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Air Force Research Laboratory’s Information Directorate dedicates room to Tuskegee Airman, former Electrical Engineer Herbert Thorpe

  • Published
  • By Marc Denofio
  • Air Force Research Laboratory

The Air Force Research Laboratory, or AFRL, Information Directorate in Rome, New York, is pleased to announce the renaming and dedication of the Information Directorate Heritage Room in honor of Herbert Thorpe, a former Rome Air Development Center employee, Tuskegee Airman and veteran of World War II. The formal dedication occurred July 27, 2023, at the Information Directorate site. 

Thorpe, now a spirited 100, attended the dedication event in person. He served as an Electrical Engineer at the former Rome Air Development Center from 1959 to 1983, when he retired. 

After a tour of the AFRL Information Directorate and some fond recollections of the work that he completed while at the Rome Air Development Center, Thorpe was received as the guest of honor at the dedication ceremony by Brig. Gen. Scott Cain, AFRL commander.  

“Mr. Thorpe’s service reminds us that we are all part of something greater than ourselves and that we stand on the shoulders of giants, and they challenge us to keep adding to the proud legacy of our service,” said Cain. 

In attendance were Thorpe family members, the Air Force Research Laboratory command staff, local civic leaders and employees of the AFRL Information Directorate. 

Col. Fred Garcia, commander of the Information Directorate, commented, “The dedication of this room in honor of Mr. Thorpe is a visible reminder to our new Airmen, Guardians, and Science and Technical researchers that there will be many adversities that you will face in your life and as Mr. Thorpe has demonstrated to us all it is how you face them that gives you the fortitude to succeed.”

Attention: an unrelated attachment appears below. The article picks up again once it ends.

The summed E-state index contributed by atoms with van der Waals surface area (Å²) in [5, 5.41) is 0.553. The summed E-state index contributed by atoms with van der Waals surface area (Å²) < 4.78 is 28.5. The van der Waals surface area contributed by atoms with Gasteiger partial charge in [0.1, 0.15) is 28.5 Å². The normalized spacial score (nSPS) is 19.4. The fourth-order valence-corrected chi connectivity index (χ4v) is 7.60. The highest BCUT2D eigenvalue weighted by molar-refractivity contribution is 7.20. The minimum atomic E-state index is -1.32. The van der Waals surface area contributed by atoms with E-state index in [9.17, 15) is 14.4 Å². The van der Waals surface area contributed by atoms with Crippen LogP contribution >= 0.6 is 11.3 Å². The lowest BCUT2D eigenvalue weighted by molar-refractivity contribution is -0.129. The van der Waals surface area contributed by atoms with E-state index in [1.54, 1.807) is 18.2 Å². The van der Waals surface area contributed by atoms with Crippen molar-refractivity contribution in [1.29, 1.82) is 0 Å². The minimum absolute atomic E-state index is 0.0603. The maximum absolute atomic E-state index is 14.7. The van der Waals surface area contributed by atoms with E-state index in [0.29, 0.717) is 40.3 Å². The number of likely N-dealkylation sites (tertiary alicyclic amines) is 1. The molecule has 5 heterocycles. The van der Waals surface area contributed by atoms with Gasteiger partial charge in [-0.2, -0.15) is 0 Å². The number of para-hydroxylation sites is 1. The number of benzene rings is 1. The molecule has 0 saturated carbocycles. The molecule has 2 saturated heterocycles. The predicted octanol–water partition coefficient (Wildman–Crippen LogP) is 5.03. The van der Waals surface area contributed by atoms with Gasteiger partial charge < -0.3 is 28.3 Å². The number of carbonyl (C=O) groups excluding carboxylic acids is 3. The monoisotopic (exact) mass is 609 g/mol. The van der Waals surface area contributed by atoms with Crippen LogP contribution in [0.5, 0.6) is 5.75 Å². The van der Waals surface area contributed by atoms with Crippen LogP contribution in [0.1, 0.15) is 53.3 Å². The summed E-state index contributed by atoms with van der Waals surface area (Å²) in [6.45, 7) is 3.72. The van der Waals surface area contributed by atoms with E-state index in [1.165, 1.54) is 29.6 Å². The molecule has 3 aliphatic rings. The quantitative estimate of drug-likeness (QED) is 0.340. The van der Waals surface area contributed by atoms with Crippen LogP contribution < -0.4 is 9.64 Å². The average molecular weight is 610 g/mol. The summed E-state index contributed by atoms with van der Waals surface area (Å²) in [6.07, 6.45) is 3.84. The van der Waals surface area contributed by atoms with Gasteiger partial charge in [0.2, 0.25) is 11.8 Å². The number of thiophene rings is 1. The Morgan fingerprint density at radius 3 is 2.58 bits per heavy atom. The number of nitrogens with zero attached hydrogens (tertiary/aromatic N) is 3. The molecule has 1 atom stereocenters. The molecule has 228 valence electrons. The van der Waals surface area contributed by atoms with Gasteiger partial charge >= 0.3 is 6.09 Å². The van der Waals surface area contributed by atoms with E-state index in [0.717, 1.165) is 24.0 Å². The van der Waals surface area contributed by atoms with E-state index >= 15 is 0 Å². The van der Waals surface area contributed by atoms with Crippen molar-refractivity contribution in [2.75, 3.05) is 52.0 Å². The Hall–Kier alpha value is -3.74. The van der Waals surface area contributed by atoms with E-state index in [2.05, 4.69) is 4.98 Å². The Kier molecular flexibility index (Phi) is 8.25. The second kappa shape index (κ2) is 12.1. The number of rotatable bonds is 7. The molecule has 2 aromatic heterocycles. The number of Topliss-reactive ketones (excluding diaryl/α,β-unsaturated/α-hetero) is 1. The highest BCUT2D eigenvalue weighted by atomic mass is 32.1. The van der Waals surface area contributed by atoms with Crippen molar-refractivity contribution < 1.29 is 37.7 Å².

In 1942, Thorpe enlisted in the U.S. Army Reserve and attended U.S. Signal Corps School in Troy, N.Y., until Spring 1943. He began his active-duty service at basic military training in June 1943 at Ft. Dix, New Jersy, and Kearns Field, Utah. While in Utah, he applied and was accepted to Aviation Cadet School in December 1943. From Utah, he was sent to Keesler Field, Biloxi, Mississippi, in 1944, where he completed altitude testing. In January 1944, he transferred to Aviation Cadet School at Tuskegee Institute, Alabama. After completing Primary Flight School at the Institute, he was transferred to Basic Training Flight School at Tuskegee Army Air Field (TAAF) and was selected with others for multi-engine training. In mid-1944, he was transferred to Gunnery School at Tyndall Field, Florida, then to Bombardier/Navigator School at Midland Army Air Field, Texas. 

Commissioned as a 2nd Lieutenant, Navigator/Bombardier, Dec. 30, 1944, in Midland, Texas, Thorpe returned to Tuskegee, began Advanced Flight Training school, and qualified as a B-25 (Twin-engine) pilot at TAAF in October 1945. He remained at TAAF and left the service in August 1946. Thorpe returned to Brooklyn to attend New York University under the GI Bill and graduated as an Electrical Engineer in 1953. From 1955-59, he was a Radar Systems Engineer at the Brooklyn Navy Yard. 

At the Rome Air Development Center, Thorpe was instrumental in the research and creation of the Identification, Friend or Foe, or IFF, system which was designed for command and control. It uses a transponder that listens for an interrogation signal and then sends a response that identifies the broadcaster. IFF enables military and civilian air traffic control interrogation systems to identify aircraft, vehicles, or forces as friendly, as opposed to neutral or hostile, and to determine their bearing and range from the interrogator. IFF is used by both military and civilian aircraft.  

Thorpe recalled those early research days at Rome and further expressed his appreciation for the dedication he would share with his brother. “I am honored to receive this dedication; however, I receive it with my brother, here in my heart,” he said. 

Thorpe’s brother Richard was also a Tuskegee Airman. Richard Thorpe trained at the Tuskegee Institute before Herbert, and they flew together stateside. Richard was assigned as a replacement pilot with the Tuskegee Airmen and was instructed to report to Italy for combat. Unfortunately, Richard unexpectedly lost control of his aircraft during one of the orientation flights and died during that same training mission in 1945. 

Herbert Thorpe and his brother received the Congressional Gold Medal in 2016 for service, and Herbert Thorpe was honored with the 1st New York State Dr. Martin Luther King, Jr. Humanitarian Award in 2012 and again in 2013 for his work in founding the Mohawk Valley Chapter of the NAACP. Thorpe received the Rome Historical Society 1777 Medal of Honor Award.